After a 16-hour trip by car broken up into two days by nasty storms in Virginia which left a reported two million people without power, we (the Newman family) arrived in Seneca Falls, NY with a couple of hours to spare before I headed to my first New York-Penn League game in Auburn, a small town about 25 minutes away. Having never been to a “Penn League” game previously, I was curious to see the level of competition considering it’s the most advanced short season level before moving into full-season baseball. Additionally, three of the four teams I was planning to see — Auburn (Nationals), Hudson Valley (Rays), Lowell (Red Sox), Williamsport (Phillies) — have affiliates in the South Atlantic League making a second look in 2013 likely for many of the players involved.
And while the quality of play is noticeably less than full-season leagues I’ve experienced, it has been great to familiarize myself with a new league and spend a few games at the Auburn Doubledays home park, as the atmosphere has really reinvigorated me for the second half. Between the solid crowds, fantastic baseball weather, polite people who actually try to avoid my shots and ushers who ask if I mind being moved when I don’t have an actual ticket, I’m ready to rent a place in the area and just call upstate New York home for the months of June and July next season.
Back to what actually happened between the lines: I’m forced to reiterate just how disappointing the quality of pitching has been overall. Yes, it’s a small sample size, but to put it into perspective: two games and three teams have yielded one pitcher who touched 93 MPH. In a single Double-A game in Chattanooga, I’ve witnessed the Lookouts (Dodgers) send four or five pitchers who can touch mid-90s. Additionally, command of those upper-80s fastballs has been below-average to poor, leading to a number of four-pitch walks, which is absolutely maddening when prospect looks are limited.
Another observation from watching Auburn multiple times is that the Washington Nationals must be prepared to pay first-round pick Lucas Giolito whatever it will take for him to sign (within draft pool limitations of course). Beginning with second-round pick Tony Renda, an undersized second baseman with limited upside, most of organization’s top-10 picks are in Auburn and it’s easy to see they saved a few bucks at the top of the draft. In Discussing Renda, it’s safe to say he’ll be referred to as “a good little prospect” by scouts for the next few years since the description fits both literally and figuratively. A plus runner, Renda has the present skills and instincts of at least an above-average second baseman defensively. He also has a short, compact stroke with quick hands which should produce plenty of line drives. However, his power potential and upside are limited and a more relaxed load pre-swing would help him drive the baseball more often, instead of little pokes back through the box.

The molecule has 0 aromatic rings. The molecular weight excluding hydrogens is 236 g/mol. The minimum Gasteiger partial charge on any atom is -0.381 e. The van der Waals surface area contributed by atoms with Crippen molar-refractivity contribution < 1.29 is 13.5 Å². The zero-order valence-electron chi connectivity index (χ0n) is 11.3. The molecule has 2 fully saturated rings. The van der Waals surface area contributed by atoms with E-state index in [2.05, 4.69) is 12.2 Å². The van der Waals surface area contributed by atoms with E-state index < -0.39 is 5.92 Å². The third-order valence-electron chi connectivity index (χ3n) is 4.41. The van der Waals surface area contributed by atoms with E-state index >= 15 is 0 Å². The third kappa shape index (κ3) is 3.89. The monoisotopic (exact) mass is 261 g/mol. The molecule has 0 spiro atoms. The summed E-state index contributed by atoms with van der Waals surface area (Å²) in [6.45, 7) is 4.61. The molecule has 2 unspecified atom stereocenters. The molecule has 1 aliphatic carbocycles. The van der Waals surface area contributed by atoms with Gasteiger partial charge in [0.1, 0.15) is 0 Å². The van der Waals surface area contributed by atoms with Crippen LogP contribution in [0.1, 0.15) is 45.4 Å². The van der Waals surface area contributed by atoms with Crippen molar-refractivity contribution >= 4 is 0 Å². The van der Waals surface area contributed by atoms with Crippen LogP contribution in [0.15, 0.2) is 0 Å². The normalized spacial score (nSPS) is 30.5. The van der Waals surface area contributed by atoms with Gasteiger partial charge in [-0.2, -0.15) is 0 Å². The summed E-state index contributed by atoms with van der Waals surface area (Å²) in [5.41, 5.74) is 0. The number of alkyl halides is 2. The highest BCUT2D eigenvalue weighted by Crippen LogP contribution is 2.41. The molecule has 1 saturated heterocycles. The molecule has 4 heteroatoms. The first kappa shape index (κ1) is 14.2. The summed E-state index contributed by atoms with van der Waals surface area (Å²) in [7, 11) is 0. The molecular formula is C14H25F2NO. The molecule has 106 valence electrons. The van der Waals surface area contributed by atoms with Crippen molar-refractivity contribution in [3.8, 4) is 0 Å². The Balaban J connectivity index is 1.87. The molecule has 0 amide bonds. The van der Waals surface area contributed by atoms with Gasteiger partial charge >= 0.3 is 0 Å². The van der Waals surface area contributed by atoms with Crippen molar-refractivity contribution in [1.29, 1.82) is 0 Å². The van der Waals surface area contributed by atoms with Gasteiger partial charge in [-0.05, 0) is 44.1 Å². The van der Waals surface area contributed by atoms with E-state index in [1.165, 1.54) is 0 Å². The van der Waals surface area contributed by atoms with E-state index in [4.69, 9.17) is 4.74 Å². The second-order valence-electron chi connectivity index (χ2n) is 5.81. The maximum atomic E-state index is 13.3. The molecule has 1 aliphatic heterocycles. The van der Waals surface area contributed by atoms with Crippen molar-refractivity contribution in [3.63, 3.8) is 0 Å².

Beyond Renda, centerfielder Wander Ramos is a sleeper I can see garnering some interest as a PTBNL or fourth player in a deadline deal should the Nationals go fishing for a big name. For Auburn, he’s the only player on the roster with the present size of a big leaguer and real projection, even though he’s a bit long in the tooth for the league. For a player with considerable size and strength, he hits from a very low crouch with his hands resting off his ear. Ramos also has a tendency to hit off of his front foot, negating his power quite a bit. Teach him to be taller and stronger in the batter’s box and work on letting the ball travel deep in the zone and Ramos could become something.
A couple of interesting side notes:
Third-round pick and relatively frequent topic of Eno Sarris’ Stanford baseball related posts, Brett Mooneyham, is on the active roster, but has not made his professional debut yet. Hopefully it will happen while I’m in attendance, but I’ll only be at Auburn two-to-three more times this trip.
Additionally, Bryan Harper, brother of the Nationals phenom, threw against Williamsport with little success, as he allowed four hits and three earned runs in just 1/3 of an inning. To celebrate the Fourth, he did pitch 1 2/3 scoreless, but 15 hits and five free passes allowed in 6 1/3 innings pitched makes it difficult to see him advancing out of short -eason leagues and into a productive minor leaguer.
With this piece approaching 800 words already, look for notes on both the Williamsport and Lowell ball clubs soon as each had a four-pack of players worth discussing.
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